He stayed in Spain for the remainder of his years, only returning to Angola occasionally. His years in power are what many Angolans remember most. When he left in 2017, the country’s key sectors like education and health were in tatters, in spite of Angola being only second to Nigeria in Africa’s oil production. Some think that legacy is the reason even he himself had to seek medical attention abroad.
Dos Santos was born on August 28, 1942, in Luanda´s Sambizanga municipality, although some opposition figures as well as rights group members say he was born in Sao Tome and Principe, another former Portuguese colony, only coming to Angola in early childhood.
He made his own history to become president at the age of 37. He left after 38 years in power -- from September 21, 1979, to September 26, 2017— being also Commander-in-Chief of the Angolan Armed Forces as the Constitution states.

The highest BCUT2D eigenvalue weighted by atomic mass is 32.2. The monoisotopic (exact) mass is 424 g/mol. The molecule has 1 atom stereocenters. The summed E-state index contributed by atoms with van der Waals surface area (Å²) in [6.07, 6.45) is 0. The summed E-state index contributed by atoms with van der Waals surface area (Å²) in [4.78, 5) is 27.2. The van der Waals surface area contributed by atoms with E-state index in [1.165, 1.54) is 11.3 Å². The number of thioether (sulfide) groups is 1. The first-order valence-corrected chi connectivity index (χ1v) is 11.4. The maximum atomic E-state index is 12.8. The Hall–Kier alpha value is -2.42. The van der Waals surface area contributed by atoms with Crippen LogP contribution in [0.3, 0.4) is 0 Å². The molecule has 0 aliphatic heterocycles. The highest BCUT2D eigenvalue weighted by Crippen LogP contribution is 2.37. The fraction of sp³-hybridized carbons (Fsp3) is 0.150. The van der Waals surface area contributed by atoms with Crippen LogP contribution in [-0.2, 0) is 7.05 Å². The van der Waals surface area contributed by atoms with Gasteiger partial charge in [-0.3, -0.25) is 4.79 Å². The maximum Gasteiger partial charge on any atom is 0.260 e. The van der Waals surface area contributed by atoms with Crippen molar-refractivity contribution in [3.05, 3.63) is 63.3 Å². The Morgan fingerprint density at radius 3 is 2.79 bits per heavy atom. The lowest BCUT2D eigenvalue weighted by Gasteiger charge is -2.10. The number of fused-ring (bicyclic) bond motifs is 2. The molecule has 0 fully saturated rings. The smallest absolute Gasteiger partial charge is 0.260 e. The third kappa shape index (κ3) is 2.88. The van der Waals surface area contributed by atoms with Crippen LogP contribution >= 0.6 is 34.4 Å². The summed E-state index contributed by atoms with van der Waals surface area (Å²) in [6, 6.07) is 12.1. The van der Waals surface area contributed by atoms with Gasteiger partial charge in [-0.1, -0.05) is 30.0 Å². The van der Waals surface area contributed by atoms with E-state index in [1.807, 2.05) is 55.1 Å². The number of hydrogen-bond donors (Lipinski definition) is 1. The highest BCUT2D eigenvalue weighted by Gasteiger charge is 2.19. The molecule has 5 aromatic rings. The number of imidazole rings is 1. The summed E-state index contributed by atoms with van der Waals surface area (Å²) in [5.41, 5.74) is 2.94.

He attended primary and secondary school at Luanda´s Liceu Salvador Correia and joined the ruling People's Movement for the Liberation of Angola (MPLA) in 1958 before beginning his political activity as a member of clandestine groups that fought against colonialism.
In 1962, JES joined the MPLA's armed wing, and in 1963 was selected as the first party’s representative in Congo Brazzaville. In November of the same year, he travelled to the former Soviet Union to study Oil and Gas at Baku Institute, today’s Azerbaijan. He graduated in 1969.